The Canalplan Plugin : Configuration Part One

In which we cover the various menus that the plugin has and what each one does. We also cover the initial configuration and general settings for the plugin. Future posts will cover more of the configuration and how to use the route importing features.


It’s time for the second post about the Canalplan Plugin for WordPress. The first post covered the way you can use the plugin short codes to embed links to Canalplan Gazetteer entries and Canalplan maps into your posts and gave a basic introductions to some of the features of the plugin.

This one will cover the general configuration of the plugin so its probably going to be a little boring in places but hopefully not too much.

Overview

Once the plugin has been downloaded and activated you should see a new menu in the WordPress Admin menu – this menu (CanalPlan AC) has a set of submenus which allow you to set up various parts of the plugin :

General Options
This sets up various general options for the Canalplan plugin such as the Distance Format and your Canalplan AC link code

Home Mooring
This allows you to set your home mooring location and give it a customised name

Favourite Locations
This allows you to set up some favourite locations and give them customised names.

Google Map Options
This allows you to set up the various options to do with how Google Maps are displayed.

Diagnostics / Version Information
Provides information and diagnostics – You’ll need to refer to this page if you’ve got problems.

I’ve actually skipped three sub menus because they’re associated with interaction with Canalplan AC at a much deeper level which will be covered in a subsequent post :

Import a route from CanalPlan AC
This is the starting point for importing a route from Canalplan AC and creating a set of blog posts for the imported route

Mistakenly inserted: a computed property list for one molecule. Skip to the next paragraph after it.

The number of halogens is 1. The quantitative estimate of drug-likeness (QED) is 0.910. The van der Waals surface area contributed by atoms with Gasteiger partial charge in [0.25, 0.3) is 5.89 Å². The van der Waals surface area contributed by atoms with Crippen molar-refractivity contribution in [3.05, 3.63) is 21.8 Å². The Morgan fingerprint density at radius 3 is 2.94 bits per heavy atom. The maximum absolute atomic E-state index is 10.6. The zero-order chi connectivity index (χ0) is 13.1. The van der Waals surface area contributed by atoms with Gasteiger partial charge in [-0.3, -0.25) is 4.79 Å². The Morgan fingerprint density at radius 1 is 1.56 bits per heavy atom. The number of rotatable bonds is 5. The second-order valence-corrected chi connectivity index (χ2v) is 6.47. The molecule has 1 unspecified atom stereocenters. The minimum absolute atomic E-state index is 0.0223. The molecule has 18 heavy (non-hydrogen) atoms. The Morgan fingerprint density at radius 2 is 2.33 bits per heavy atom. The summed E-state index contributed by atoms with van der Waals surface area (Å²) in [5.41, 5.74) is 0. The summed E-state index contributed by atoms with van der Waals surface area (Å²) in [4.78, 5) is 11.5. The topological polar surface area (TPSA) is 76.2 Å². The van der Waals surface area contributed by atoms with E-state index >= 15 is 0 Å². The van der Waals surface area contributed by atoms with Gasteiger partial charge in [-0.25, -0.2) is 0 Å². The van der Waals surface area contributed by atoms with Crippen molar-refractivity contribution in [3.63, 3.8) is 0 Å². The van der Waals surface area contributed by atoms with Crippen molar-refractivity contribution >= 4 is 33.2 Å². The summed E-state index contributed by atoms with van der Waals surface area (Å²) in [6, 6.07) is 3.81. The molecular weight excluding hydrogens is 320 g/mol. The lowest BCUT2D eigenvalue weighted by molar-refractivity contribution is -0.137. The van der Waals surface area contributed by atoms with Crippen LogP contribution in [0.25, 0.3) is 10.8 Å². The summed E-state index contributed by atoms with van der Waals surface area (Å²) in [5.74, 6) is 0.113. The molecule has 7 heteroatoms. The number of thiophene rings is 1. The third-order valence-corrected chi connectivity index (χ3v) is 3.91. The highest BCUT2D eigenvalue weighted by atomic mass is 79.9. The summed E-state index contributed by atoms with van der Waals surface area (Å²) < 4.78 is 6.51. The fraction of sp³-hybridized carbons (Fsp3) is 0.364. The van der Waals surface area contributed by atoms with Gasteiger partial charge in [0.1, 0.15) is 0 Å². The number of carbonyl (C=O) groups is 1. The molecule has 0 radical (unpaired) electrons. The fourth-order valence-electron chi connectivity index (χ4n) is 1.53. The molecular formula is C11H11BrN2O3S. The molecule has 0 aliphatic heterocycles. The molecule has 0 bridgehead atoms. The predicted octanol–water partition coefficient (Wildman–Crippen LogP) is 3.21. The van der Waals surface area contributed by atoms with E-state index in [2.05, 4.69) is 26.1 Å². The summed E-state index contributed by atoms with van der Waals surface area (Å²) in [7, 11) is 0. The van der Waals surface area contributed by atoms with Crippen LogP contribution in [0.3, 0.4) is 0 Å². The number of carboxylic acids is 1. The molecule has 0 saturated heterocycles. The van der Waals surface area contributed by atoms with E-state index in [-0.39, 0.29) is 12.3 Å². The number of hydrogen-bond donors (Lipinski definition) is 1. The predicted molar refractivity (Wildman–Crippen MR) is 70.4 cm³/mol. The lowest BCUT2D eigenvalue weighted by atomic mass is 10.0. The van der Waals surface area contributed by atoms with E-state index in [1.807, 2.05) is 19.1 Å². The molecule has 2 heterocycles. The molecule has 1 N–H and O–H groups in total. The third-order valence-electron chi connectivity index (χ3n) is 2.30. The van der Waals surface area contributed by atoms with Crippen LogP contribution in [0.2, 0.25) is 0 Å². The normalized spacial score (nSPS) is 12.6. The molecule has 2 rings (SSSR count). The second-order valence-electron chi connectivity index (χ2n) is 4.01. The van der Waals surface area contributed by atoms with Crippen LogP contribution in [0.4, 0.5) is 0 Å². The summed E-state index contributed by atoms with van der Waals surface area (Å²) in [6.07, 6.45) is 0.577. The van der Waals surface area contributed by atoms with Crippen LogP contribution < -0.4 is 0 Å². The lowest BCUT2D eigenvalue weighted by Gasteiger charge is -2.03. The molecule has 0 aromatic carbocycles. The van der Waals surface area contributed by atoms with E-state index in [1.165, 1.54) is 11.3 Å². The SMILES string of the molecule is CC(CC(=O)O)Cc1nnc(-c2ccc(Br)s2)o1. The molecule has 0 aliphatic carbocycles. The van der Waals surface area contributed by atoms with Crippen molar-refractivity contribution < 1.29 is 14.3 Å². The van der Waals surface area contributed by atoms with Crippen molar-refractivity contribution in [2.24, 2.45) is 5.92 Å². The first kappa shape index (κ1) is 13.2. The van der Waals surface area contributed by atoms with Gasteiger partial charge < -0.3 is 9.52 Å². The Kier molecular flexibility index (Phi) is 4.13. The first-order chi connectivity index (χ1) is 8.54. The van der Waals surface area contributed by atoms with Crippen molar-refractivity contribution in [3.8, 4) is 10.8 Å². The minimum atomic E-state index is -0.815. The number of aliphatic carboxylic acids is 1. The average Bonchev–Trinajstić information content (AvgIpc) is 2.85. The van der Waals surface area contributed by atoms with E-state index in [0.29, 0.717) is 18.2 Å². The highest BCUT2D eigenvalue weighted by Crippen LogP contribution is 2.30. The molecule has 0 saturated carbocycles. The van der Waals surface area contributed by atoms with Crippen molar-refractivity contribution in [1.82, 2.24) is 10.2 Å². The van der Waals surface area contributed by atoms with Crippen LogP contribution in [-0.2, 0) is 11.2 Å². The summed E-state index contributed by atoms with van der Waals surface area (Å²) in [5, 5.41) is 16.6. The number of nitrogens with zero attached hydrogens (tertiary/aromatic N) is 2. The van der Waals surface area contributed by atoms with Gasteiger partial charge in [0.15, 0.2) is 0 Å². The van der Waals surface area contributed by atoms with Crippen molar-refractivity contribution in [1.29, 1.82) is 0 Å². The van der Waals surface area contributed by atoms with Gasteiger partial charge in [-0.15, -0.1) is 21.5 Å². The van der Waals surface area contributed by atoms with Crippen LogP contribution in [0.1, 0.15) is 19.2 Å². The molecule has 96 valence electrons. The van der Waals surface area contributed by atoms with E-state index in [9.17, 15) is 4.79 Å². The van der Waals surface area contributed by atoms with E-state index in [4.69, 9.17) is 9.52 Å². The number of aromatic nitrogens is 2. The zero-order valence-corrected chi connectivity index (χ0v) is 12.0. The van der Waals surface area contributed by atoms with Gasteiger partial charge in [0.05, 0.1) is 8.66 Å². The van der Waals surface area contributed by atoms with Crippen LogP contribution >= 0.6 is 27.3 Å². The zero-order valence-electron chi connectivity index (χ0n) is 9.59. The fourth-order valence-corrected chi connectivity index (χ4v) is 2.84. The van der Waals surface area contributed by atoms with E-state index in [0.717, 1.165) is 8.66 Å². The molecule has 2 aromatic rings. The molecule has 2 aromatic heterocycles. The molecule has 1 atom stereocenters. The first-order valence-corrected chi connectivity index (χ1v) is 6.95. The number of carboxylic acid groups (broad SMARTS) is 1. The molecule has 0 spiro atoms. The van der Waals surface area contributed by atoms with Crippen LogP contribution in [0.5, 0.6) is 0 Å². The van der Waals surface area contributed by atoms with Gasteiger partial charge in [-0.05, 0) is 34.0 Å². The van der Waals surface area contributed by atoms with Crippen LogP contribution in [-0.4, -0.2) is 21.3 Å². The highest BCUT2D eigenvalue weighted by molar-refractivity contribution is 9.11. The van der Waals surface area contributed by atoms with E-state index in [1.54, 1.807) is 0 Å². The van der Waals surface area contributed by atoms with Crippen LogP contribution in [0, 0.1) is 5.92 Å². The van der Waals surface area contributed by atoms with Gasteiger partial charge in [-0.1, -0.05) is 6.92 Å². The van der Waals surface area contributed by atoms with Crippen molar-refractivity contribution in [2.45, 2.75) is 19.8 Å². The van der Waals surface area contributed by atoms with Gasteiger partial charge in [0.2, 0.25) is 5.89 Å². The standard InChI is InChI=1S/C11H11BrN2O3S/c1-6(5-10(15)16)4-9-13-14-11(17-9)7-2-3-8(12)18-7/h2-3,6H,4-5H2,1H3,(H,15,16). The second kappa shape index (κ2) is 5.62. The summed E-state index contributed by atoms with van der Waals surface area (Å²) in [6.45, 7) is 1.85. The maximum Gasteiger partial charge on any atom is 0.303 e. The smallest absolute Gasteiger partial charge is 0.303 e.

Manage Imported Routes
Once you’ve imported a route you might need to make adjustments to the daily totals – this page allows you to do that

Bulk Link Notifier
During normal use the Canalplan AC website will learn about links from you blog back to it’s gazetteer. However if you’ve just added a set of posts you might want to let Canalplan AC know about all the links.

Now we can get onto each of the sub menus in detail :

General Options

This page contains a few things that really need to be set up before you can use the Canalplan Plugin in any meaningful way.

Canalplan Data

Before you can do anything with the Canalplan Plugin you need to get a copy of some data from the live Canalplan AC website. When the plugin is first installed there is no data there and you will be presented with the folowing screen:

Click on the Get Data button and wait a few minutes…. The plugin needs to go to the Canalplan website and pull down a subset of its database. The download is approx 1.8MB (the main Canalplan database is 225MB) so hopefully it shouldn’t take too long. One thing that is very important to remember is that the data pulled down by the plugin can be up to 24 hours old as it is built once a day from the live database so if you’ve just added a place it wont appear in your plugin if you immediately refresh the data.